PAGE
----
I suffered a shoulder injury at work. I’m a support worker, and the resident had a drop seizure and got hold of my arm, pulling my arm down and backwards while he fell down on my shoulder. After 7 months of physio, MRI and cortisone injections, I will be going for an operation to fix the rotator cuff tear. Do I stand a chance in claiming compensation and loss of income? As I will be off work for a while and I am a relief worker at the moment for the company, I was permanent when the injury happened.

    Reply
    • Ian Morris

      Whether or not you have a valid claim for work accident compensation will depend on what actions your employer took to minimise the risks to your health and safety at work from an incident such as that which damaged your shoulder. Clearly, working with vulnerable people in a residential setting does give some foreseeable risk to workers such as yourself. Whether a resident could have an episode of violence, or collapse due to a seizure the risk of injury to staff is clear. As such, your employer ought to have made sure that those of you on duty were adequately trained, supported and guided in safe working and given the right knowledge to minimise the risks of injury.

      Given the severity of your injury and that it has lasted 7 months, required physiotherapy, scans, steriod injections and now surgery with a possible long period of time where you will have to deal with a loss of wages after your accident at work, we think that you should let us put the details of your claim to our specialist Solicitors so that they can find out more about your work, what support you had before your accident and then advise you as to whether or not you should be further pursuing a no win no fee claim.

      Reply
  46. Shona Harriss

    Hi Ian,

    I am a live-in carer and two years ago I herniated a disc in my lower back whilst reaching down for a plug on floor level. I took a month off work and received statutory sick pay for it. A few weeks ago I was helping my patient and once again hurt my back in the same place. I have been booked off again on sick leave.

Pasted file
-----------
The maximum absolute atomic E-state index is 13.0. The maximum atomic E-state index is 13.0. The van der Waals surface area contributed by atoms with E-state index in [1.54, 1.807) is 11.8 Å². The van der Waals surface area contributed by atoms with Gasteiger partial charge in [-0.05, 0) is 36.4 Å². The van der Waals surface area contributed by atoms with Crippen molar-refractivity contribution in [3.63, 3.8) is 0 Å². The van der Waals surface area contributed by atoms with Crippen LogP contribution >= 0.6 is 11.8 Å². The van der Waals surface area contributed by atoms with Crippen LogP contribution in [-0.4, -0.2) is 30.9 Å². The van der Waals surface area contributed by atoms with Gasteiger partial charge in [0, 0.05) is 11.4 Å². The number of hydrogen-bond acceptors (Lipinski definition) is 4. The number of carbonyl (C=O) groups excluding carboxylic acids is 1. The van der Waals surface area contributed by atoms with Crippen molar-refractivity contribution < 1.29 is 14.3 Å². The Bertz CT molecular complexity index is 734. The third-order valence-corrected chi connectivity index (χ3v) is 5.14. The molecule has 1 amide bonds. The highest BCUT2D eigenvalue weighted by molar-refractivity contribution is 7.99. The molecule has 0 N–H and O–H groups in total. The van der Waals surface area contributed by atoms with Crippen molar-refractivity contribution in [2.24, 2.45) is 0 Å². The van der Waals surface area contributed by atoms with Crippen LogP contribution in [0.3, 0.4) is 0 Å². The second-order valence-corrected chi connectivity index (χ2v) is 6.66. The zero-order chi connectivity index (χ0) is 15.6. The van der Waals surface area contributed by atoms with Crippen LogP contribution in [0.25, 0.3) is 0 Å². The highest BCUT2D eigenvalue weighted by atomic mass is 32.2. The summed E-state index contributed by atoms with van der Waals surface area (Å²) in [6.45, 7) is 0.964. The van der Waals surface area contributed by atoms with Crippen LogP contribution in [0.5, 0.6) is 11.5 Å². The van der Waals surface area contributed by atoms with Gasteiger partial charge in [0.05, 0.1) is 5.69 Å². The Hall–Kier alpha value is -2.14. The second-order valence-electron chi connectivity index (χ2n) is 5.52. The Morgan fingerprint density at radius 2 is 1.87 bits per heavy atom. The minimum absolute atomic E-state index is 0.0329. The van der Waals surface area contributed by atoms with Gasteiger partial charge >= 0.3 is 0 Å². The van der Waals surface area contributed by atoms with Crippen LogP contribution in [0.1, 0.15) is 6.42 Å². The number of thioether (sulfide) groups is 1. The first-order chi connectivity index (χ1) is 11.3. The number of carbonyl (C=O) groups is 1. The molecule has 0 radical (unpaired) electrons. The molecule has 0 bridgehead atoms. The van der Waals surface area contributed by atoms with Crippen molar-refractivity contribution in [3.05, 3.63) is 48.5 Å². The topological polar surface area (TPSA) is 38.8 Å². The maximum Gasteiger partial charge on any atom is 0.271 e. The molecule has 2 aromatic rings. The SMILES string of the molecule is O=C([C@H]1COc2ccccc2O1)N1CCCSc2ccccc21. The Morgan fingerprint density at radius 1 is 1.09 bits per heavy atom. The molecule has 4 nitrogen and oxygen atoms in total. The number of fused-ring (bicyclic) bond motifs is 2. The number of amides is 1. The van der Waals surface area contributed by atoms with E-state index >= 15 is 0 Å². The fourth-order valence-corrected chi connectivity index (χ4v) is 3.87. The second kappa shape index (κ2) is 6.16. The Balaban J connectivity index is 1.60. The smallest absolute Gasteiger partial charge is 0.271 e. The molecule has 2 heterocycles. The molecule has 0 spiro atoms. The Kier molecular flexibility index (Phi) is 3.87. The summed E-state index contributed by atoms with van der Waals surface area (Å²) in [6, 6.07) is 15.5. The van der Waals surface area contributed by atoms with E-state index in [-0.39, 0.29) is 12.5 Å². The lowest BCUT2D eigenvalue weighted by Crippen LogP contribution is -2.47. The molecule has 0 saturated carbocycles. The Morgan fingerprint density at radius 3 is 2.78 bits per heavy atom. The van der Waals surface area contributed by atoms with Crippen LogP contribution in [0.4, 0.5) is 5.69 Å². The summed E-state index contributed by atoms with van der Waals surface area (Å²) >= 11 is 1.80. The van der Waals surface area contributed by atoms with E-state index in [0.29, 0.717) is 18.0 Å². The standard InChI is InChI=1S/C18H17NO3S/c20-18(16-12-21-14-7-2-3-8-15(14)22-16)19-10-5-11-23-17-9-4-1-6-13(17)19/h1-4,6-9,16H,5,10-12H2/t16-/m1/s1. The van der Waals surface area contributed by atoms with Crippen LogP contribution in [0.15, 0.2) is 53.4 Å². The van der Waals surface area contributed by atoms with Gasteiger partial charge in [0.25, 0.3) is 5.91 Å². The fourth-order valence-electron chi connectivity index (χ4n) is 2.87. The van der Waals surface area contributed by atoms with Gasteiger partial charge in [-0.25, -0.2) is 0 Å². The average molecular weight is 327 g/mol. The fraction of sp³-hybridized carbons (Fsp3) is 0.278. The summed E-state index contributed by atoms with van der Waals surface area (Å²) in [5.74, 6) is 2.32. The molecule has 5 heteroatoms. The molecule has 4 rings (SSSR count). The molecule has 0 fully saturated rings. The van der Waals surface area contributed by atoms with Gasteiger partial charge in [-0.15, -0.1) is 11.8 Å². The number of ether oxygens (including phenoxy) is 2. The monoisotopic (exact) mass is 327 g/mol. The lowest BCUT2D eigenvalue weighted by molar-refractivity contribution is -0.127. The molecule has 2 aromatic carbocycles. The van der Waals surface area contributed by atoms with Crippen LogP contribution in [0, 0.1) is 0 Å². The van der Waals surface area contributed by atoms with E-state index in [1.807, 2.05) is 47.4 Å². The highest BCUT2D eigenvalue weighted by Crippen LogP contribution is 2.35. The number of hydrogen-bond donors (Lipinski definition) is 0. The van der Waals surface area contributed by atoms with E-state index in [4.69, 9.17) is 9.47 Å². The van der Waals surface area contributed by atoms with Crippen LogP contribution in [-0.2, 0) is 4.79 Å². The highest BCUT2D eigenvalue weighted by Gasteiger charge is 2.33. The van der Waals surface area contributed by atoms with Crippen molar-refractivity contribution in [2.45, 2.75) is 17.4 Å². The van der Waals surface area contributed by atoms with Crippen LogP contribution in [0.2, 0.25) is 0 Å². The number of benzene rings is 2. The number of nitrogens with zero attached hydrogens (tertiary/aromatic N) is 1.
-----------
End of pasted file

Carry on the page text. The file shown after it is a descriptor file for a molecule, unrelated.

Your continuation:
The job is physically strenuous with a lot of bending and reaching, however the company I work for does put all the carers they employ through manual handling training.

    I am worried about returning to work as my back is continuing to be problematic and painful so as a result I am not sure if I am capable of continuing with this job. Please could you advise if I should try to make a claim here.

    Reply
    • Ian Morris

      We would be happy to link you to one of our specialist Solicitors so that they could discuss your situation with you. It does appear on first view that your employer has fulfilled their statutory duties by providing manual handling training, but it could be that the nature of the work you are required to do and the working space provided makes it impossible or difficult for you to work in accordance with the training you were given. In such cases, a successful claim may follow. This is however, unusual and it may not be the case here.

      That said, given the nature of your injuries and possible long term problems associated with them such as an inability to work for a period, we think it is worthwhile speaking with one of our Solicitors.

      Reply
  47. Emma

    I ended up with Torticollis back in 2015 following an accident working in a care home. The home didn’t provide any training but also nothing was recorded in the accident book. Following this I was off of work for over 2 months but in total was 4 months until I was back at work with a new employer. Would the length of time and lack of accident reporting mean I would be unsuccessful?

    Reply
    • Ian Morris

      Whilst the lack of an accident book record with your former employer is not ideal, it should stop you from at least trying to pursue this matter further as it certainly sounds like your previous employer was negligent towards your health and safety by failing to provide you with the correct training. However, you are up against it with regards to the time that has elapsed between the accident and trying to claim as you have a maximum period of 3-years from the date of an injury in which you can make a claim. Therefore, you may well be running out of time to pursue this claim.

      Reply
  48. Saleshni Burke

    I am working a dementia unit in a rest-home and tripped over residents foot. It caused me to fall down and I suffered a dislocated right shoulder. This was in May. Unfortunately, I remain in considerable pain and now have a ‘frozen shoulder’.

    According to my Doctor and the Specialist I have seen, the injury will take time to come right, at least one to two years I am told. My employer is forcing me back to duties and warned me that if I can’t return to normal duties they are going to pay my full redundancy and cease my employment.

    What can I do?

    Reply
    • Ian Morris

      Unfortunately, if you are injured and unable to work or fulfill the requirements of the role that you are employed to do, an employer is within their rights to terminate the contract of the employee. However, they must follow the correct statutory requirements and follow the correct procedures with the injured worker before they reach the termination of a position. This will apply even if the injury is sustained in an accident at the workplace. You should certainly check your contract of employment and employee handbook to ensure that your employer is treating your situation correctly and following employment law.